Prioritising patients for bariatric surgery: Building public preferences from a discrete choice experiment into public policy

Whitty, Jennifer A., Ratcliffe, Julie, Kendall, Elizabeth, Burton, Paul, Wilson, Andrew, Littlejohns, Peter, Harris, Paul, Krinks, Rachael and Scuffham, Paul A. (2015) Prioritising patients for bariatric surgery: Building public preferences from a discrete choice experiment into public policy. BMJ Open, 5 10: . doi:10.1136/bmjopen-2015-008919


Author Whitty, Jennifer A.
Ratcliffe, Julie
Kendall, Elizabeth
Burton, Paul
Wilson, Andrew
Littlejohns, Peter
Harris, Paul
Krinks, Rachael
Scuffham, Paul A.
Title Prioritising patients for bariatric surgery: Building public preferences from a discrete choice experiment into public policy
Journal name BMJ Open   Check publisher's open access policy
ISSN 2044-6055
Publication date 2015-10-15
Year available 2015
Sub-type Article (original research)
DOI 10.1136/bmjopen-2015-008919
Open Access Status DOI
Volume 5
Issue 10
Total pages 10
Place of publication London, United Kingdom
Publisher BMJ Group
Collection year 2016
Language eng
Formatted abstract
Objectives: To derive priority weights for access to bariatric surgery for obese adults, from the perspective of the public.

Setting:
Australian public hospital system.

Participants:
Adults (N=1994), reflecting the age and gender distribution of Queensland and South Australia.

Primary and secondary outcome measures:
A discrete choice experiment in which respondents indicated which of two individuals with different characteristics should be prioritised for surgery in repeated hypothetical choices. Potential surgery recipients were described by seven key characteristics or attributes: body mass index (BMI), presence of comorbid conditions, age, family history, commitment to lifestyle change, time on the surgical wait list and chance of maintaining weight loss following surgery. A multinomial logit model was used to evaluate preferences and derive priority weights (primary analysis), with a latent class model used to explore respondent characteristics that were associated with variation in preference across the sample (see online supplementary analysis).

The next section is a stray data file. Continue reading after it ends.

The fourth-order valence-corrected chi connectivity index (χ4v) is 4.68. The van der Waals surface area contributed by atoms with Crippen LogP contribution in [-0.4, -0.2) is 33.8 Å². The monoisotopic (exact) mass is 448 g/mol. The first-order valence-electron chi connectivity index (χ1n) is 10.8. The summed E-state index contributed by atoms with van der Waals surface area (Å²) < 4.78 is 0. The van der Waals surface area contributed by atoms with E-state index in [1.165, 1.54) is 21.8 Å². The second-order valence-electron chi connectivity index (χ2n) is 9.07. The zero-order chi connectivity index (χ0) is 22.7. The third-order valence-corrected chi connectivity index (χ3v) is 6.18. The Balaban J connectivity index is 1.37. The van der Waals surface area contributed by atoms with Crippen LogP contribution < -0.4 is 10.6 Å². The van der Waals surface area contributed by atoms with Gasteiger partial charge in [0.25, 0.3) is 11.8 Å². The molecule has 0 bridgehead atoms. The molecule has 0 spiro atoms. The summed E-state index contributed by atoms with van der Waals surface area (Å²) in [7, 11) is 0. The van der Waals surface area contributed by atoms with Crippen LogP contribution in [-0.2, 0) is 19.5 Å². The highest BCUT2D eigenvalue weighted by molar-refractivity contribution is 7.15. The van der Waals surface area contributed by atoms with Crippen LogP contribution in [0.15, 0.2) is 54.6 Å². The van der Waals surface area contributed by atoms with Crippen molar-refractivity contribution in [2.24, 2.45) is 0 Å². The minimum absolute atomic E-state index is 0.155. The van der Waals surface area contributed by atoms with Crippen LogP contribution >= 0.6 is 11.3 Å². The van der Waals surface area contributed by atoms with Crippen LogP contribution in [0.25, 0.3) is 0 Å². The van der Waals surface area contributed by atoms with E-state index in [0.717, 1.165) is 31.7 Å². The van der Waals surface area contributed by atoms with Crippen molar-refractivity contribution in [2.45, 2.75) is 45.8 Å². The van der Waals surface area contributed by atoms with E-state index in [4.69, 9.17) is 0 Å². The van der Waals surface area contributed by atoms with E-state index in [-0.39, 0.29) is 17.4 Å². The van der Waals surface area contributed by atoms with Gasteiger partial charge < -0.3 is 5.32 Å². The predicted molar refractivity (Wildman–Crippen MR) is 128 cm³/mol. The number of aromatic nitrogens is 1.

Results: A preference was observed to prioritise individuals who demonstrated a strong commitment to maintaining a healthy lifestyle as well as individuals categorised with very severe (BMI≥50 kg/m2) or (to a lesser extent) severe (BMI≥40 kg/m2) obesity, those who already have obesity-related comorbidity, with a family history of obesity, with a greater chance of maintaining weight loss or who had spent a longer time on the wait list. Lifestyle commitment was considered to be more than twice as important as any other criterion. There was little tendency to prioritise according to the age of the recipient. Respondent preferences were dependent on their BMI, previous experience with weight management surgery, current health state and education level.

Conclusions:
This study extends our understanding of the publics’ preferences for priority setting to the context of bariatric surgery, and derives priority weights that could be used to assist bodies responsible for commissioning bariatric services.
Q-Index Code C1
Q-Index Status Provisional Code
Institutional Status UQ

Document type: Journal Article
Sub-type: Article (original research)
Collections: Official 2016 Collection
School of Medicine Publications
School of Pharmacy Publications
 
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